As a consequence, Respondent is undoubtedly not making any good faith use of the Disputed Domain Name.
Complainants claim that this use of the Disputed Domain Name <ciccms.com> has to be considered as unfair competition.
For all these reasons, Respondent has engaged in bad faith registration and use of the Disputed Domain Name <ciccms.com>.
Respondent did not respond to Complainant's contentions.
Because Respondent is in default, the Panel may draw negative inferences from Respondent's default (Rules, paragraph 14(b)). However, the Rules also require that the Complainant support its assertions with actual evidence in order to succeed in a UDRP proceeding. (Rules, paragraph 3).
Pursuant to the Policy, Complainant is required to prove the presence of each of the following three elements to obtain the relief it has requested: (i) the domain name is identical or confusingly similar to a trademark or service mark in which the Complainant has rights; (ii) Respondent has no rights or legitimate interests in respect of the domain name; and (iii) the Domain Name has been registered and is being used in bad faith. (Policy, paragraph 4(a)).
Complainants own trademark registrations for CIC and CM-CIC and have acquired common law rights in CM by virtue of the extensive use of CM. Therefore, the Panel finds that Complainants have trademark rights in the marks CIC, CM-CIC and CM.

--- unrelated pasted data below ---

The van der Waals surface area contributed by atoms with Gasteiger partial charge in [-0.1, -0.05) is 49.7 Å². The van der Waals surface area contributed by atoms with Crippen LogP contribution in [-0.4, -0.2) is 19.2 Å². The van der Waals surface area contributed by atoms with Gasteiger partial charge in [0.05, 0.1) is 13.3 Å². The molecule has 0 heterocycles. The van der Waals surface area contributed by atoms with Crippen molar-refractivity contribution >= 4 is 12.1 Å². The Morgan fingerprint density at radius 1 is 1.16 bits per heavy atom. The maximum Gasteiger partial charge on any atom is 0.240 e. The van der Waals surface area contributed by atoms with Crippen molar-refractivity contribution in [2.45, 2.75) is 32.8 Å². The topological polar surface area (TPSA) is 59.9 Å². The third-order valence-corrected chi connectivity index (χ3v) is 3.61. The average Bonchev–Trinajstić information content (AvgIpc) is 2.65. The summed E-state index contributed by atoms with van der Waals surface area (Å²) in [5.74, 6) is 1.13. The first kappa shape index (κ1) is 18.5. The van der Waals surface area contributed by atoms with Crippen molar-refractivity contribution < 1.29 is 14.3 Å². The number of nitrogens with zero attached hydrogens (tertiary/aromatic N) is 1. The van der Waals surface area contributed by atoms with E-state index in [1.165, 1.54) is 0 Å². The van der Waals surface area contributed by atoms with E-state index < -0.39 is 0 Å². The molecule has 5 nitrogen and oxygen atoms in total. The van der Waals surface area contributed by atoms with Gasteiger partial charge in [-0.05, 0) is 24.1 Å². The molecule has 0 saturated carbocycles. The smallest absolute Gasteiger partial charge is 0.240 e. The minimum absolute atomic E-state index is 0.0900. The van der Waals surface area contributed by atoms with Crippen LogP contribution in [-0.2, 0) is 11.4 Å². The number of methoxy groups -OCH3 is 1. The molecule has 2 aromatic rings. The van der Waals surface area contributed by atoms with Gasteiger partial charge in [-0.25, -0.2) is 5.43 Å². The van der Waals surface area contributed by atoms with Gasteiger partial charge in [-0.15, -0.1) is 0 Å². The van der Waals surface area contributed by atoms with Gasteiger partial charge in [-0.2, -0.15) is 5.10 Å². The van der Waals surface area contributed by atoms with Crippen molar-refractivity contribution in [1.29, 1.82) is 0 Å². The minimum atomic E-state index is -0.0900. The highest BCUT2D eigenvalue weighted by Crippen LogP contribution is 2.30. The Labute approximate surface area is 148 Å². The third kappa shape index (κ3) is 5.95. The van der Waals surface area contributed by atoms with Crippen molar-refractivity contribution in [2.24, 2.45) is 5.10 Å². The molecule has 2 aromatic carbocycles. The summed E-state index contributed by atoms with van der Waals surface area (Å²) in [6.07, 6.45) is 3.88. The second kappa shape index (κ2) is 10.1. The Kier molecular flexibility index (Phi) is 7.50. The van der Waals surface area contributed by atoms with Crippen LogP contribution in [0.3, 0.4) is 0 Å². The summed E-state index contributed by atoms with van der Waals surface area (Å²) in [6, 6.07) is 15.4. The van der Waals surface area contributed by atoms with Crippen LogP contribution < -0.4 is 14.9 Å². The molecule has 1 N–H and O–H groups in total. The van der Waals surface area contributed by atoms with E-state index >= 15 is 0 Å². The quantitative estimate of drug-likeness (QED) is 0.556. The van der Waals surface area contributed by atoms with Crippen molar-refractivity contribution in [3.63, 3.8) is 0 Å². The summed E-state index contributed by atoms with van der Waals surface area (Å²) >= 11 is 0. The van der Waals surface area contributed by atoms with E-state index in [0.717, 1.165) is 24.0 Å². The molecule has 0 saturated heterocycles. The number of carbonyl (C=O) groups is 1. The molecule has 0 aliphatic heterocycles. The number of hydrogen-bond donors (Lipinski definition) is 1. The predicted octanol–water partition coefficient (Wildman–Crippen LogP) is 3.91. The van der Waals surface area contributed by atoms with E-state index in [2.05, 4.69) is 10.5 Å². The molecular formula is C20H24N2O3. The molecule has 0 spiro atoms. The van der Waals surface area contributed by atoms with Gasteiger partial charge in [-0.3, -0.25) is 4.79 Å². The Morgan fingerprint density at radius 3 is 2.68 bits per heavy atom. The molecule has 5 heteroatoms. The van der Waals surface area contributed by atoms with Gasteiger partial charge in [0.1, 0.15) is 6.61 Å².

The Panel also finds that the domain name <ciccms.com> is likely to be confused with Complainants' trademarks because it incorporates Complainants' trademarks. Neither the reversal of the trademarks CIC and CM nor the addition of an “S” at the end of the domain name prevents a finding of confusingly similarity. It is not significant that these acronyms are inversed. Crédit Industriel et Commercial SA and Banque Fédérative du Crédit Mutuel v. Keenan Azzeh, WIPO Case No. D2006-0712 regarding <ciccm.com>: “it does not matter, as pointed out by the Complainants, that these acronyms be inversed”; Schneider Electric SA v. Ningbo Wecans Network Technology Co., Ltd., Ningbo Eurosin International Trade Co., Ltd., WIPO Case No. D2004-0554, regarding <electric-schneider.com>: “The inversion of the words and the addition of a hyphen are not enough to avoid confusion”.